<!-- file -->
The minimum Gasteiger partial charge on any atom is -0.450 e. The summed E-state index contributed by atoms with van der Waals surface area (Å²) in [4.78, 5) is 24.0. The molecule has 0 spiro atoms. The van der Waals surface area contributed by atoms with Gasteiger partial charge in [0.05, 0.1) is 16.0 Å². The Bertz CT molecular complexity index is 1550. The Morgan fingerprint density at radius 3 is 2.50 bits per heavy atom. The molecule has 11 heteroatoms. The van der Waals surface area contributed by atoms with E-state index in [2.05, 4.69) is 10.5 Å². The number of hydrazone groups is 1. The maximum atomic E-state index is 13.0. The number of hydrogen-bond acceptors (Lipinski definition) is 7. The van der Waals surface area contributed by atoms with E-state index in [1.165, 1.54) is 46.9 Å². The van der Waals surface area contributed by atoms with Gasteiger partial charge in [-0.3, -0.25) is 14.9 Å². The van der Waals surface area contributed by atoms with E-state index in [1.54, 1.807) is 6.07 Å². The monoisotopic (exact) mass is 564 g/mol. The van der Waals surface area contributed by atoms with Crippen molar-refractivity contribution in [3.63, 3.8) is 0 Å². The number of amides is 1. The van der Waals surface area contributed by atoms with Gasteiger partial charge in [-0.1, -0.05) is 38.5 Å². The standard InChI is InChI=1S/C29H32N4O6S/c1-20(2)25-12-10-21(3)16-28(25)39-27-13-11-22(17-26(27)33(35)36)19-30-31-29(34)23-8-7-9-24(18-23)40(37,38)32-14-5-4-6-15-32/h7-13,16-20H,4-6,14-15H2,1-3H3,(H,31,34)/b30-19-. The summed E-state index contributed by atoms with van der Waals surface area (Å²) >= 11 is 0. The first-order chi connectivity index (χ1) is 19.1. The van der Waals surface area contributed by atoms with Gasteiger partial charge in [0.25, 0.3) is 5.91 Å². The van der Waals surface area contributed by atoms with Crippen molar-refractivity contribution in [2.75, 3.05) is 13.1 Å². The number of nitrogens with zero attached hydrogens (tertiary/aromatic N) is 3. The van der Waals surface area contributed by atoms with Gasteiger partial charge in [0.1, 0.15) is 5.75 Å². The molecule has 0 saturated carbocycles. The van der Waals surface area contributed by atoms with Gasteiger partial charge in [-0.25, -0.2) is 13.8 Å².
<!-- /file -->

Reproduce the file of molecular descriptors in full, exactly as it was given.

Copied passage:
The minimum Gasteiger partial charge on any atom is -0.450 e. The summed E-state index contributed by atoms with van der Waals surface area (Å²) in [4.78, 5) is 24.0. The molecule has 0 spiro atoms. The van der Waals surface area contributed by atoms with Gasteiger partial charge in [0.05, 0.1) is 16.0 Å². The Bertz CT molecular complexity index is 1550. The Morgan fingerprint density at radius 3 is 2.50 bits per heavy atom. The molecule has 11 heteroatoms. The van der Waals surface area contributed by atoms with E-state index in [2.05, 4.69) is 10.5 Å². The number of hydrazone groups is 1. The maximum atomic E-state index is 13.0. The number of hydrogen-bond acceptors (Lipinski definition) is 7. The van der Waals surface area contributed by atoms with E-state index in [1.165, 1.54) is 46.9 Å². The van der Waals surface area contributed by atoms with Gasteiger partial charge in [-0.3, -0.25) is 14.9 Å². The van der Waals surface area contributed by atoms with E-state index in [1.54, 1.807) is 6.07 Å². The monoisotopic (exact) mass is 564 g/mol. The van der Waals surface area contributed by atoms with Crippen molar-refractivity contribution in [3.63, 3.8) is 0 Å². The number of amides is 1. The van der Waals surface area contributed by atoms with Gasteiger partial charge in [-0.1, -0.05) is 38.5 Å². The standard InChI is InChI=1S/C29H32N4O6S/c1-20(2)25-12-10-21(3)16-28(25)39-27-13-11-22(17-26(27)33(35)36)19-30-31-29(34)23-8-7-9-24(18-23)40(37,38)32-14-5-4-6-15-32/h7-13,16-20H,4-6,14-15H2,1-3H3,(H,31,34)/b30-19-. The summed E-state index contributed by atoms with van der Waals surface area (Å²) >= 11 is 0. The first-order chi connectivity index (χ1) is 19.1. The van der Waals surface area contributed by atoms with Gasteiger partial charge in [0.25, 0.3) is 5.91 Å². The van der Waals surface area contributed by atoms with Crippen molar-refractivity contribution in [2.75, 3.05) is 13.1 Å². The number of nitrogens with zero attached hydrogens (tertiary/aromatic N) is 3. The van der Waals surface area contributed by atoms with Gasteiger partial charge in [0.1, 0.15) is 5.75 Å². The molecule has 0 saturated carbocycles. The van der Waals surface area contributed by atoms with Gasteiger partial charge in [-0.25, -0.2) is 13.8 Å².